"We just had a sense that the elections went well, and we were seeing less and less activity," recalled Capt. William Puopolo, who was hoping to organize an air hockey tournament the night the insurgents struck. He has since ditched the air hockey board, calling it bad luck. "We thought we'd snapped their backs, and we were looking for a calmer period when we weren't going to face something like that."

The first sign that something was amiss, officials said, was observed about 6:45 p.m. on the main military route between Baghdad and Abu Ghraib. Insurgents placed mines and burning tires on the road in an apparent effort to block reinforcements who would head to the base, said Col. James B. Brown, commander of the 118th Military Police Brigade. Responding MPs found mortar positions and snipers and engaged in a fight four miles east of the prison.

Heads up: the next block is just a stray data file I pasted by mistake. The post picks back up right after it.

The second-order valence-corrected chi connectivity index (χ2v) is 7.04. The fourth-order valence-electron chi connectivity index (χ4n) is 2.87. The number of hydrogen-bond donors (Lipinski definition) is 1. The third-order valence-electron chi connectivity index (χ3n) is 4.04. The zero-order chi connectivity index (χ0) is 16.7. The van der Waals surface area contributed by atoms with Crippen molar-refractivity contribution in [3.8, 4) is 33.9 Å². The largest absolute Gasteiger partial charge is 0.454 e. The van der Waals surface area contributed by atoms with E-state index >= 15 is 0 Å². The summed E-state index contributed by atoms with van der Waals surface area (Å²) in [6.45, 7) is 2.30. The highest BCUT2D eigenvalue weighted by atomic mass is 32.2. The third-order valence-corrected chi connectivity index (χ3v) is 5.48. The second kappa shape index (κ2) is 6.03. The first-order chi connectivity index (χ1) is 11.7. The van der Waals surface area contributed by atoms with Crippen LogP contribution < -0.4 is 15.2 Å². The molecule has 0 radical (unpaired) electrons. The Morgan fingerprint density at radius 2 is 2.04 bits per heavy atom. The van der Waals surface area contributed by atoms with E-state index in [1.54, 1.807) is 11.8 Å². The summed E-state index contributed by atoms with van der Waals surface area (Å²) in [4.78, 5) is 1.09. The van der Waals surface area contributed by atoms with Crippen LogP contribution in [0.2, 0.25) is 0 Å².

"They were trying to cut off access to the highway," Brown said.

About 7:10, as the sun was setting, a Marine company on patrol in the town of Khan Dari, which is near the prison, encountered a group of armed men wearing masks. Another fight ensued. Rockets and mortar shelling — known as "indirect fire" — began blasting the camp almost simultaneously. That barrage was soon followed by "direct fire" from rifles, machine guns and rocket-propelled grenades.

"They pretty much used doctrinal military tactics," Melanson said. "You use indirect fire to pin everybody down, then you start direct fire."

Guerrilla forces were soon pushing in from three directions in a "feint" move designed to force U.S. troops to commit to one line of defense. Outside the base, gunmen appeared to launch diversionary strikes meant to tie down possible relief units. Inside, stunned soldiers in shorts and T-shirts left their bunks and computer screens and threw on flak jackets, helmets and boots.